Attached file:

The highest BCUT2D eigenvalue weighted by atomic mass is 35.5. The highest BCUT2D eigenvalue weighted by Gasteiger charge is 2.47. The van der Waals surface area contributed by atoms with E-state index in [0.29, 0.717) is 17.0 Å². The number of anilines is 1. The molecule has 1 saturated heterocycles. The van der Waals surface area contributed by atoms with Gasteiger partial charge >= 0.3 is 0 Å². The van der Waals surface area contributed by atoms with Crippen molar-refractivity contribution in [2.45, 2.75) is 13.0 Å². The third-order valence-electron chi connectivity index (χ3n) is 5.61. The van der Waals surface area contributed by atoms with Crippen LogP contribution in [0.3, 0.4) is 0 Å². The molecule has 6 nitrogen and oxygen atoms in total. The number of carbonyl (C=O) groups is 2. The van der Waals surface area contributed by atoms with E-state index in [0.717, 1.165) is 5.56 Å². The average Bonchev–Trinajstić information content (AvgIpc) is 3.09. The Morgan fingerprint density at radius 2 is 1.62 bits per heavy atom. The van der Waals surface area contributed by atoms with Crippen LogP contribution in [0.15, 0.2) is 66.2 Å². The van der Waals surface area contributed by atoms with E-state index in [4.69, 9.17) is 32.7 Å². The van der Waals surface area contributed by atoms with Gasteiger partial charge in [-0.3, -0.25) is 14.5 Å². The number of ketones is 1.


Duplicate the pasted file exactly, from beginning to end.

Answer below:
The highest BCUT2D eigenvalue weighted by atomic mass is 35.5. The highest BCUT2D eigenvalue weighted by Gasteiger charge is 2.47. The van der Waals surface area contributed by atoms with E-state index in [0.29, 0.717) is 17.0 Å². The number of anilines is 1. The molecule has 1 saturated heterocycles. The van der Waals surface area contributed by atoms with Gasteiger partial charge >= 0.3 is 0 Å². The van der Waals surface area contributed by atoms with Crippen molar-refractivity contribution in [2.45, 2.75) is 13.0 Å². The third-order valence-electron chi connectivity index (χ3n) is 5.61. The van der Waals surface area contributed by atoms with Crippen LogP contribution in [0.3, 0.4) is 0 Å². The molecule has 6 nitrogen and oxygen atoms in total. The number of carbonyl (C=O) groups is 2. The van der Waals surface area contributed by atoms with E-state index in [0.717, 1.165) is 5.56 Å². The average Bonchev–Trinajstić information content (AvgIpc) is 3.09. The Morgan fingerprint density at radius 2 is 1.62 bits per heavy atom. The van der Waals surface area contributed by atoms with Crippen LogP contribution in [0.15, 0.2) is 66.2 Å². The van der Waals surface area contributed by atoms with E-state index in [4.69, 9.17) is 32.7 Å². The van der Waals surface area contributed by atoms with Gasteiger partial charge in [-0.3, -0.25) is 14.5 Å². The number of ketones is 1.